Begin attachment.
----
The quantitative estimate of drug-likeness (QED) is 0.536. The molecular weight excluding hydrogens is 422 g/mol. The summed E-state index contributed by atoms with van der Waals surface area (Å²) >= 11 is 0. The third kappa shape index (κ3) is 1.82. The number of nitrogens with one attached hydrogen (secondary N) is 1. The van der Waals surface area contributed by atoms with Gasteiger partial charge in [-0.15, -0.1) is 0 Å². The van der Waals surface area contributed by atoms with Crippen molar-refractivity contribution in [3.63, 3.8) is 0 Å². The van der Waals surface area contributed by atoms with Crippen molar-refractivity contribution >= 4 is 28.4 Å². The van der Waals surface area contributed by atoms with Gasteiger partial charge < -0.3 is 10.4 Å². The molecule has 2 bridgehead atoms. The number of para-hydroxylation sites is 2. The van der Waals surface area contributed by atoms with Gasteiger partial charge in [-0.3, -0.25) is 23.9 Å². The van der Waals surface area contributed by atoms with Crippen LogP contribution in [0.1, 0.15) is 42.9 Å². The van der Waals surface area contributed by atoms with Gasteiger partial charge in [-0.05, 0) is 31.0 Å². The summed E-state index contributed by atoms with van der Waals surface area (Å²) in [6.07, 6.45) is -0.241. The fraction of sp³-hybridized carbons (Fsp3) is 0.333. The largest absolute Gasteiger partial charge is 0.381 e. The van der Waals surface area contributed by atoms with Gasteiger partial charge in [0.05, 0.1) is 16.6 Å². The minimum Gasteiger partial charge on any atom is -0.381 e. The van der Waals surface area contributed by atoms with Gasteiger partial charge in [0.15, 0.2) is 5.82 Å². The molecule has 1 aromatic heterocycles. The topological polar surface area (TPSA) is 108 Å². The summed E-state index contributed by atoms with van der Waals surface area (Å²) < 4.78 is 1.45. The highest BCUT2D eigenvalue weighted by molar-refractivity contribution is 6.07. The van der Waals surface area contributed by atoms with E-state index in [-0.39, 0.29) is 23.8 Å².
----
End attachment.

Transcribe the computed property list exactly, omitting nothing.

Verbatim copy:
The quantitative estimate of drug-likeness (QED) is 0.536. The molecular weight excluding hydrogens is 422 g/mol. The summed E-state index contributed by atoms with van der Waals surface area (Å²) >= 11 is 0. The third kappa shape index (κ3) is 1.82. The number of nitrogens with one attached hydrogen (secondary N) is 1. The van der Waals surface area contributed by atoms with Gasteiger partial charge in [-0.15, -0.1) is 0 Å². The van der Waals surface area contributed by atoms with Crippen molar-refractivity contribution in [3.63, 3.8) is 0 Å². The van der Waals surface area contributed by atoms with Crippen molar-refractivity contribution >= 4 is 28.4 Å². The van der Waals surface area contributed by atoms with Gasteiger partial charge < -0.3 is 10.4 Å². The molecule has 2 bridgehead atoms. The number of para-hydroxylation sites is 2. The van der Waals surface area contributed by atoms with Gasteiger partial charge in [-0.3, -0.25) is 23.9 Å². The van der Waals surface area contributed by atoms with Crippen LogP contribution in [0.1, 0.15) is 42.9 Å². The van der Waals surface area contributed by atoms with Gasteiger partial charge in [-0.05, 0) is 31.0 Å². The summed E-state index contributed by atoms with van der Waals surface area (Å²) in [6.07, 6.45) is -0.241. The fraction of sp³-hybridized carbons (Fsp3) is 0.333. The largest absolute Gasteiger partial charge is 0.381 e. The van der Waals surface area contributed by atoms with Gasteiger partial charge in [0.05, 0.1) is 16.6 Å². The minimum Gasteiger partial charge on any atom is -0.381 e. The van der Waals surface area contributed by atoms with Gasteiger partial charge in [0.15, 0.2) is 5.82 Å². The molecule has 1 aromatic heterocycles. The topological polar surface area (TPSA) is 108 Å². The summed E-state index contributed by atoms with van der Waals surface area (Å²) < 4.78 is 1.45. The highest BCUT2D eigenvalue weighted by molar-refractivity contribution is 6.07. The van der Waals surface area contributed by atoms with E-state index in [-0.39, 0.29) is 23.8 Å².